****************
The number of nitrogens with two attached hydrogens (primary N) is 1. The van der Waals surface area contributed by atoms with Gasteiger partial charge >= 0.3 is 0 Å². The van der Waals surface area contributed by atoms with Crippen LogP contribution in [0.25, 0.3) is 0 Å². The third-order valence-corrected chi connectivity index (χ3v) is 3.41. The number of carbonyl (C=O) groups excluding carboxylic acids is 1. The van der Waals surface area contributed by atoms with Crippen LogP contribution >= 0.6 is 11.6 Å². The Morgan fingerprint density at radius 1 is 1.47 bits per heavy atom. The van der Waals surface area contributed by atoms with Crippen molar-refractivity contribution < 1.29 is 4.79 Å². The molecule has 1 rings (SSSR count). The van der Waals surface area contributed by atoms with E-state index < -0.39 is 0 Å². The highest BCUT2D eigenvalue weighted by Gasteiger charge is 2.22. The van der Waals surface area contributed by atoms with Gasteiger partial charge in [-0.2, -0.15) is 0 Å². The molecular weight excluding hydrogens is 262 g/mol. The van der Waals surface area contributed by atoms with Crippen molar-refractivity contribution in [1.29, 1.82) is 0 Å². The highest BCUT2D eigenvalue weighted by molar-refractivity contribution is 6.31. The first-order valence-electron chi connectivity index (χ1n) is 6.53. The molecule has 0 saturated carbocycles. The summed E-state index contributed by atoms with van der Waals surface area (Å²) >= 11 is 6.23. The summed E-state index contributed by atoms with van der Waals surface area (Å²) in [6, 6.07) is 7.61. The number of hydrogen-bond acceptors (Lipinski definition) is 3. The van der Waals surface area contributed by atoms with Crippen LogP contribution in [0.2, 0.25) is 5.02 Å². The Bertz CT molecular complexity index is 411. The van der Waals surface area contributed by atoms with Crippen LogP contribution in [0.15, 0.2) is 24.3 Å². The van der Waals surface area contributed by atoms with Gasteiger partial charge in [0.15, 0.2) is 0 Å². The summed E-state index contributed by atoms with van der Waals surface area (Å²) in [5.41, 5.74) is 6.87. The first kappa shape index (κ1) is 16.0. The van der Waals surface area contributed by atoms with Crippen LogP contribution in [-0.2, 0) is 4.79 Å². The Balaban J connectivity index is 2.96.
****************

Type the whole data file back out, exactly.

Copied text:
The number of nitrogens with two attached hydrogens (primary N) is 1. The van der Waals surface area contributed by atoms with Gasteiger partial charge >= 0.3 is 0 Å². The van der Waals surface area contributed by atoms with Crippen LogP contribution in [0.25, 0.3) is 0 Å². The third-order valence-corrected chi connectivity index (χ3v) is 3.41. The number of carbonyl (C=O) groups excluding carboxylic acids is 1. The van der Waals surface area contributed by atoms with Crippen LogP contribution >= 0.6 is 11.6 Å². The Morgan fingerprint density at radius 1 is 1.47 bits per heavy atom. The van der Waals surface area contributed by atoms with Crippen molar-refractivity contribution < 1.29 is 4.79 Å². The molecule has 1 rings (SSSR count). The van der Waals surface area contributed by atoms with E-state index < -0.39 is 0 Å². The highest BCUT2D eigenvalue weighted by Gasteiger charge is 2.22. The van der Waals surface area contributed by atoms with Gasteiger partial charge in [-0.2, -0.15) is 0 Å². The molecular weight excluding hydrogens is 262 g/mol. The van der Waals surface area contributed by atoms with Crippen molar-refractivity contribution in [1.29, 1.82) is 0 Å². The highest BCUT2D eigenvalue weighted by molar-refractivity contribution is 6.31. The first-order valence-electron chi connectivity index (χ1n) is 6.53. The molecule has 0 saturated carbocycles. The summed E-state index contributed by atoms with van der Waals surface area (Å²) >= 11 is 6.23. The summed E-state index contributed by atoms with van der Waals surface area (Å²) in [6, 6.07) is 7.61. The number of hydrogen-bond acceptors (Lipinski definition) is 3. The van der Waals surface area contributed by atoms with Crippen LogP contribution in [0.2, 0.25) is 5.02 Å². The Bertz CT molecular complexity index is 411. The van der Waals surface area contributed by atoms with Crippen LogP contribution in [0.15, 0.2) is 24.3 Å². The van der Waals surface area contributed by atoms with Gasteiger partial charge in [0.15, 0.2) is 0 Å². The summed E-state index contributed by atoms with van der Waals surface area (Å²) in [5.41, 5.74) is 6.87. The first kappa shape index (κ1) is 16.0. The van der Waals surface area contributed by atoms with Crippen LogP contribution in [-0.2, 0) is 4.79 Å². The Balaban J connectivity index is 2.96.